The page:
The Pack Creek fire — caused by an unattended campfire lit on a red-flag day — has already cost more than $4.5 million in firefighting costs, burned more than 8,000 acres and destroyed four homes. While I am angry about the stupidity of the folks who started the fire, these events are inevitable when thousands of people flock to the backroads of the La Sal Mountains for “free”, dispersed camping. Free, dispersed camping made sense 20 years ago, when camping was indeed widely dispersed. This is no longer true.
Over Memorial Day Weekend, nearly every wide spot on La Sal loop road had a vehicle and a camp set up, as did any flat spot off of Geyser Pass road. Many of these sites were in “no camping” zones. This level of camping is not dispersed, and it is not sustainable. As we just learned, it only takes one irresponsible person to set our mountains ablaze. Many of our visitors come from less-flammable parts of the world and do not fully grasp the risk of fires. Some just do not care.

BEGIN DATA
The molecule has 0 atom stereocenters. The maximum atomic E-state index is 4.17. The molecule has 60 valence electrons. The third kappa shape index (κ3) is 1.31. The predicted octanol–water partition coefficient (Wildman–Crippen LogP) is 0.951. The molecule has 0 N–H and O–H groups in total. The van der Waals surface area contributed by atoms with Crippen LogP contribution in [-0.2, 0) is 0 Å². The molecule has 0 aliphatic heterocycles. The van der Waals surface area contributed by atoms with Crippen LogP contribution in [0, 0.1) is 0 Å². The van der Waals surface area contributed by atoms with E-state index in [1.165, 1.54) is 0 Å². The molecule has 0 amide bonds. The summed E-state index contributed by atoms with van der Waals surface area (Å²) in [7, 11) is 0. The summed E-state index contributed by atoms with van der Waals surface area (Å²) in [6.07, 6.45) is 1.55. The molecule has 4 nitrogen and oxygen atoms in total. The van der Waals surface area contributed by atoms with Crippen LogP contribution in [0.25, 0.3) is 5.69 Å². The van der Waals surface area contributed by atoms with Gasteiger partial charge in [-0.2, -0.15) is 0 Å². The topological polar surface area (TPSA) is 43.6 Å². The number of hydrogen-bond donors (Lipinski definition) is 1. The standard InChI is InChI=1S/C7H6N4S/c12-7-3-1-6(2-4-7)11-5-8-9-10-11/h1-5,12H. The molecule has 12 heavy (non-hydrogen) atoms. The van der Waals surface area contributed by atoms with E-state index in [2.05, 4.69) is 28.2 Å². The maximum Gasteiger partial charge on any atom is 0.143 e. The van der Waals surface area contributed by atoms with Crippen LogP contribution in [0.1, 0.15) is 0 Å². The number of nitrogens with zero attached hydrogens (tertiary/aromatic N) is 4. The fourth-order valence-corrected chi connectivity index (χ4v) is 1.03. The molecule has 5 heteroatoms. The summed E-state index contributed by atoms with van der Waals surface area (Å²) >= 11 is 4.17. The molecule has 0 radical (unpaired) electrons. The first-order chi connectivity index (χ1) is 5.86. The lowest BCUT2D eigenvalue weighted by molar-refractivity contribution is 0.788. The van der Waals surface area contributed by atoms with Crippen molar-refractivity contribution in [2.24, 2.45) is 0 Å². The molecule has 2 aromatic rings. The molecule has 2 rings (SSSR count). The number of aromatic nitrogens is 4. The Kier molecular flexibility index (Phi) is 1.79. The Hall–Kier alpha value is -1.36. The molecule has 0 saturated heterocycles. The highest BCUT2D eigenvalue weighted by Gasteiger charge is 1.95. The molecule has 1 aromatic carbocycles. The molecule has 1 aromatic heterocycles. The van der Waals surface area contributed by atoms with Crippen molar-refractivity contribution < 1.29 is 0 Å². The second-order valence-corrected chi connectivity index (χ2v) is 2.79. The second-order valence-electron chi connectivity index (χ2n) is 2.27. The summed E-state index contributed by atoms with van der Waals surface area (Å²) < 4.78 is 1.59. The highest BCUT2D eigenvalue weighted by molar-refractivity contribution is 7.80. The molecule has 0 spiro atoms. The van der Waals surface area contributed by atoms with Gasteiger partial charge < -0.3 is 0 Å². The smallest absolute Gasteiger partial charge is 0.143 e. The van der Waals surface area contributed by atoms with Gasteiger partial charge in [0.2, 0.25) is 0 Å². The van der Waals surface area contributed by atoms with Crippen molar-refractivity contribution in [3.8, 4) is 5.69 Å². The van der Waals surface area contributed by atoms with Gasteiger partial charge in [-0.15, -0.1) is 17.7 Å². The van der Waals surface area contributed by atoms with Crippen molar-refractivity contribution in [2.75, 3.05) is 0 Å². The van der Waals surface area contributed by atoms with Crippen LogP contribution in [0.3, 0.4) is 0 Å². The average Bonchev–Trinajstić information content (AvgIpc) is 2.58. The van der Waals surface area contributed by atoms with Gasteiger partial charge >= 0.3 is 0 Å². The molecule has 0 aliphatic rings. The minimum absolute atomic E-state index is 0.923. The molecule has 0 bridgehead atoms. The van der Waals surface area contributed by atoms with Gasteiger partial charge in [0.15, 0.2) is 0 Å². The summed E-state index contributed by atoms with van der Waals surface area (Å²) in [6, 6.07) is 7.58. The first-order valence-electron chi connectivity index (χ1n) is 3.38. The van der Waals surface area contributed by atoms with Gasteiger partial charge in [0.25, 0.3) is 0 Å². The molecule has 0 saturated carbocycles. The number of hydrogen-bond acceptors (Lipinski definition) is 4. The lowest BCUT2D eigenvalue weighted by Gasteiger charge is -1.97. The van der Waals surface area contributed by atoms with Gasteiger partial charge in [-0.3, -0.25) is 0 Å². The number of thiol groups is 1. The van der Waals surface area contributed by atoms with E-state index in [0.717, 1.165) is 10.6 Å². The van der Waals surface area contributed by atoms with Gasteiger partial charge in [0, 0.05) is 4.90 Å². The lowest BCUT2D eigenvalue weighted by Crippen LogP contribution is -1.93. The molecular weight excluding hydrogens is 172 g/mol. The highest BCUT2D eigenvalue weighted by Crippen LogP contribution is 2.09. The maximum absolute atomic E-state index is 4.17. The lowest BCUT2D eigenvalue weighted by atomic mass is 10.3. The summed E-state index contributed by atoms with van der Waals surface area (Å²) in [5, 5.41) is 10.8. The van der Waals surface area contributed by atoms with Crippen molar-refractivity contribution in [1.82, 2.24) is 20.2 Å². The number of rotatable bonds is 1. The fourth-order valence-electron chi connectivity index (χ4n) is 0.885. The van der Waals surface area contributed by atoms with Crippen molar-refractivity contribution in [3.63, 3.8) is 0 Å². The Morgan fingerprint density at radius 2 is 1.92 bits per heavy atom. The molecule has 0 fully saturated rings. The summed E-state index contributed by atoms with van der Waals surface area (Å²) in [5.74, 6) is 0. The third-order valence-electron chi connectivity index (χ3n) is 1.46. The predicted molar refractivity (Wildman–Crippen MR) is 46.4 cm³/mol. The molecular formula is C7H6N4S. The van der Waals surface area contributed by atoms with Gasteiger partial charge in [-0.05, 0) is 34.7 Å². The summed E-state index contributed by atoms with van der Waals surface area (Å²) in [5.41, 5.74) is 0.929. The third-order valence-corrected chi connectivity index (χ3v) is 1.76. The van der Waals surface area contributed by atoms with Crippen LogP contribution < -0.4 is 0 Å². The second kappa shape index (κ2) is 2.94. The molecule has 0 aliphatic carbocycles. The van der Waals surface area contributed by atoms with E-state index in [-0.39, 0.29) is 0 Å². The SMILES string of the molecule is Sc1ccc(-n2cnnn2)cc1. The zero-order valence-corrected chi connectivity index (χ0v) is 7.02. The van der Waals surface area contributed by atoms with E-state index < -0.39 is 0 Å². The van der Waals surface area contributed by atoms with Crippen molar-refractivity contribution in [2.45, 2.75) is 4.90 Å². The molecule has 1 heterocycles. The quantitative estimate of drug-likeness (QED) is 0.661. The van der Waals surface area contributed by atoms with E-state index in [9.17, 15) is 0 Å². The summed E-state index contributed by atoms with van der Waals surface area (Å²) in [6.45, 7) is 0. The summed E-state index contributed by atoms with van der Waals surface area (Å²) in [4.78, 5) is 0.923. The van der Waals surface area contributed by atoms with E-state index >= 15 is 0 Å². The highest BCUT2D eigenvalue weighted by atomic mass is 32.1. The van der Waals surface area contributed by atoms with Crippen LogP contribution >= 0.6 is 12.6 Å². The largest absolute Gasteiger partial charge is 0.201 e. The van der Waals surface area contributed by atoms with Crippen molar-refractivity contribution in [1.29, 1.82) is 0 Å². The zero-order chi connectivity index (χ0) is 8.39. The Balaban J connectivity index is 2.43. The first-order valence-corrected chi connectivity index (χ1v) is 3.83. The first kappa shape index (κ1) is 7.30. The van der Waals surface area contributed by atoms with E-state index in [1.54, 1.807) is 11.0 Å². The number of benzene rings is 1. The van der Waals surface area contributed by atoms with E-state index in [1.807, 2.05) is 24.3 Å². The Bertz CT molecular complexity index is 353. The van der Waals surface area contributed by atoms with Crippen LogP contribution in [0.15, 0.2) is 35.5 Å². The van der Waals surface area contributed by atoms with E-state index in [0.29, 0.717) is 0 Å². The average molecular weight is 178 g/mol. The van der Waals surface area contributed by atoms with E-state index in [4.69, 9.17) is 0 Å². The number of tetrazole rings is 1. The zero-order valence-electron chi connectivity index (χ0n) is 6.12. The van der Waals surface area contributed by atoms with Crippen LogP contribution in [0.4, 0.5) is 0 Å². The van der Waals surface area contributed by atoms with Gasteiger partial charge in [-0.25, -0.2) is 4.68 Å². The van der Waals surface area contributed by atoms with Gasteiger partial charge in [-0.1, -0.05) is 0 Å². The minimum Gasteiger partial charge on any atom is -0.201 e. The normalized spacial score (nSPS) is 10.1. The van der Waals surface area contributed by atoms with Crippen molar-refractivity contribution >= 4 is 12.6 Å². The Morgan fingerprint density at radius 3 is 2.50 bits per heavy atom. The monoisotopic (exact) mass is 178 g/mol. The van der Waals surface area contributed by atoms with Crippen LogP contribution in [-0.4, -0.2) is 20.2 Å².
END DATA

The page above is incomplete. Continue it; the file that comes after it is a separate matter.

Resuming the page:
We need better camping infrastructure and a plan to address affordable housing here.
Most campgrounds in the Moab area are full on any given weekend, which drives people to look for camping in outlying areas. Some workers in the Moab area cannot afford rent and live out of their vehicles in the La Sals. Housing for low- and middle-income workers is too expensive, and these workers have few options for places to live.
Until we have better enforcement and more infrastructure, we need to stop encouraging more visitors. The state’s requirement that Grand County spends 48% of its transient room tax revenues on tourism promotion only encourages more visitors, even though there is no infrastructure to support them. Furthermore, much of the largess of the tourism tax benefits Grand County, while much of the burden of “free” dispersed camping falls onto the National Forest Service, the Bureau of Land Management, and San Juan County. Bringing more tourists to the area is not the critical need. Maintaining the viability of the area is the critical need.
Because of the complex terrain and drought, the Pack Creek fire will continue to burn the La Sal Mountains, and the costs will continue to mount. My home was one of the four that were burned to the ground last week. Clearly, this type and level of camping in the La Sal Mountains is not free, but comes at a huge cost to residents, to visitors and to the land itself.